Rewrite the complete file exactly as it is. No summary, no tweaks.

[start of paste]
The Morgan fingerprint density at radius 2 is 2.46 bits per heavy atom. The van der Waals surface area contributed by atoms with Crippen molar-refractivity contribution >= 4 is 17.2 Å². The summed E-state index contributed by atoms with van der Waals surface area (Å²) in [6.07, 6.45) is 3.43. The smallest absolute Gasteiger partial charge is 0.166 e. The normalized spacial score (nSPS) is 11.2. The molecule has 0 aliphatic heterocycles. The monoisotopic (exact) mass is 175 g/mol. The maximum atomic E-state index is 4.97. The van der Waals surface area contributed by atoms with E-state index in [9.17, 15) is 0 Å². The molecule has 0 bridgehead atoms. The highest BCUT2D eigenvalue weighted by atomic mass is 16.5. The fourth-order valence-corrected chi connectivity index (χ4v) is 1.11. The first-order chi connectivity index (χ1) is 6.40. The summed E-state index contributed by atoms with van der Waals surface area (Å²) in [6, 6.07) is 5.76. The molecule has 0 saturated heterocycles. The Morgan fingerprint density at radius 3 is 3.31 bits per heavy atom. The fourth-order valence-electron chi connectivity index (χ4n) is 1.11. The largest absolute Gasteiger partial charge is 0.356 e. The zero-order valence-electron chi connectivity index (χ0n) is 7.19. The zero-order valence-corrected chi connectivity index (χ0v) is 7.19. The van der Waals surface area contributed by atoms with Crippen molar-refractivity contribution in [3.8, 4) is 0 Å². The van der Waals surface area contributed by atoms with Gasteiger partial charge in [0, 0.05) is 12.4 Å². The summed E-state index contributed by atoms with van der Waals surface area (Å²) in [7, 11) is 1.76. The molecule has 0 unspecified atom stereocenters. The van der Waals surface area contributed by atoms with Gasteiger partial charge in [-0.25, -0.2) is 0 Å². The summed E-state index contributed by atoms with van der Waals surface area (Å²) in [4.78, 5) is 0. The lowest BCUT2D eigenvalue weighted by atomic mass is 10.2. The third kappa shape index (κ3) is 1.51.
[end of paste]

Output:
The Morgan fingerprint density at radius 2 is 2.46 bits per heavy atom. The van der Waals surface area contributed by atoms with Crippen molar-refractivity contribution >= 4 is 17.2 Å². The summed E-state index contributed by atoms with van der Waals surface area (Å²) in [6.07, 6.45) is 3.43. The smallest absolute Gasteiger partial charge is 0.166 e. The normalized spacial score (nSPS) is 11.2. The molecule has 0 aliphatic heterocycles. The monoisotopic (exact) mass is 175 g/mol. The maximum atomic E-state index is 4.97. The van der Waals surface area contributed by atoms with E-state index in [9.17, 15) is 0 Å². The molecule has 0 bridgehead atoms. The highest BCUT2D eigenvalue weighted by atomic mass is 16.5. The fourth-order valence-corrected chi connectivity index (χ4v) is 1.11. The first-order chi connectivity index (χ1) is 6.40. The summed E-state index contributed by atoms with van der Waals surface area (Å²) in [6, 6.07) is 5.76. The molecule has 0 saturated heterocycles. The Morgan fingerprint density at radius 3 is 3.31 bits per heavy atom. The fourth-order valence-electron chi connectivity index (χ4n) is 1.11. The largest absolute Gasteiger partial charge is 0.356 e. The zero-order valence-electron chi connectivity index (χ0n) is 7.19. The zero-order valence-corrected chi connectivity index (χ0v) is 7.19. The van der Waals surface area contributed by atoms with Crippen molar-refractivity contribution in [3.8, 4) is 0 Å². The van der Waals surface area contributed by atoms with Gasteiger partial charge in [0, 0.05) is 12.4 Å². The summed E-state index contributed by atoms with van der Waals surface area (Å²) in [7, 11) is 1.76. The molecule has 0 unspecified atom stereocenters. The van der Waals surface area contributed by atoms with Gasteiger partial charge in [-0.25, -0.2) is 0 Å². The summed E-state index contributed by atoms with van der Waals surface area (Å²) in [4.78, 5) is 0. The lowest BCUT2D eigenvalue weighted by atomic mass is 10.2. The third kappa shape index (κ3) is 1.51.